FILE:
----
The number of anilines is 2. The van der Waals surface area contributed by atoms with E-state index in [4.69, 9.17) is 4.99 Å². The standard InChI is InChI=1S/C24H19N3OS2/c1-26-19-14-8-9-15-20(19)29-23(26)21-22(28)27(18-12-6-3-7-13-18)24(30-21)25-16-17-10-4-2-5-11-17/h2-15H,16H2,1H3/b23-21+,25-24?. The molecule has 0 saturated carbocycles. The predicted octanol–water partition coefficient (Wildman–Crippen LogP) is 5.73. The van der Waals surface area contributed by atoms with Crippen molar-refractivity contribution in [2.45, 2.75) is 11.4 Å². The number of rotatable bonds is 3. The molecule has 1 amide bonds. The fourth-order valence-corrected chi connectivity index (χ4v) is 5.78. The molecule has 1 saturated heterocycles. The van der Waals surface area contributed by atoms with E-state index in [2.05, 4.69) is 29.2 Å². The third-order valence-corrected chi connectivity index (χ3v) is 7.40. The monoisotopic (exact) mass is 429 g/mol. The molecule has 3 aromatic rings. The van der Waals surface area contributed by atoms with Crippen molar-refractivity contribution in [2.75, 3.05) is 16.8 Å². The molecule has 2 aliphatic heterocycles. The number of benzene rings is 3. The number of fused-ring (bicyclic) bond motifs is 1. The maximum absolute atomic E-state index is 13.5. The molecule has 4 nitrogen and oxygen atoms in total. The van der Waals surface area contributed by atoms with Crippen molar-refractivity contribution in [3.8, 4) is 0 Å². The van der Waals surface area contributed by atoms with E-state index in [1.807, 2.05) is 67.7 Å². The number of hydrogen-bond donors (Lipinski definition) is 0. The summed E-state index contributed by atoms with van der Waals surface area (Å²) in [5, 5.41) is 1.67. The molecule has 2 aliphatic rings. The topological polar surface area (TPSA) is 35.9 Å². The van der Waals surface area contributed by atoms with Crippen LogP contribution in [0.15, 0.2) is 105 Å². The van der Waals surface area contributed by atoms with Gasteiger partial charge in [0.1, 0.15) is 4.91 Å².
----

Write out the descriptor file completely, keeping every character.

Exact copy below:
The number of anilines is 2. The van der Waals surface area contributed by atoms with E-state index in [4.69, 9.17) is 4.99 Å². The standard InChI is InChI=1S/C24H19N3OS2/c1-26-19-14-8-9-15-20(19)29-23(26)21-22(28)27(18-12-6-3-7-13-18)24(30-21)25-16-17-10-4-2-5-11-17/h2-15H,16H2,1H3/b23-21+,25-24?. The molecule has 0 saturated carbocycles. The predicted octanol–water partition coefficient (Wildman–Crippen LogP) is 5.73. The van der Waals surface area contributed by atoms with Crippen molar-refractivity contribution in [2.45, 2.75) is 11.4 Å². The number of rotatable bonds is 3. The molecule has 1 amide bonds. The fourth-order valence-corrected chi connectivity index (χ4v) is 5.78. The molecule has 1 saturated heterocycles. The van der Waals surface area contributed by atoms with E-state index in [2.05, 4.69) is 29.2 Å². The third-order valence-corrected chi connectivity index (χ3v) is 7.40. The monoisotopic (exact) mass is 429 g/mol. The molecule has 3 aromatic rings. The van der Waals surface area contributed by atoms with Crippen molar-refractivity contribution in [2.75, 3.05) is 16.8 Å². The molecule has 2 aliphatic heterocycles. The number of benzene rings is 3. The number of fused-ring (bicyclic) bond motifs is 1. The maximum absolute atomic E-state index is 13.5. The molecule has 4 nitrogen and oxygen atoms in total. The van der Waals surface area contributed by atoms with Crippen molar-refractivity contribution in [3.8, 4) is 0 Å². The van der Waals surface area contributed by atoms with E-state index in [1.807, 2.05) is 67.7 Å². The number of hydrogen-bond donors (Lipinski definition) is 0. The summed E-state index contributed by atoms with van der Waals surface area (Å²) in [5, 5.41) is 1.67. The molecule has 2 aliphatic rings. The topological polar surface area (TPSA) is 35.9 Å². The van der Waals surface area contributed by atoms with Crippen LogP contribution in [0.15, 0.2) is 105 Å². The van der Waals surface area contributed by atoms with Gasteiger partial charge in [0.1, 0.15) is 4.91 Å².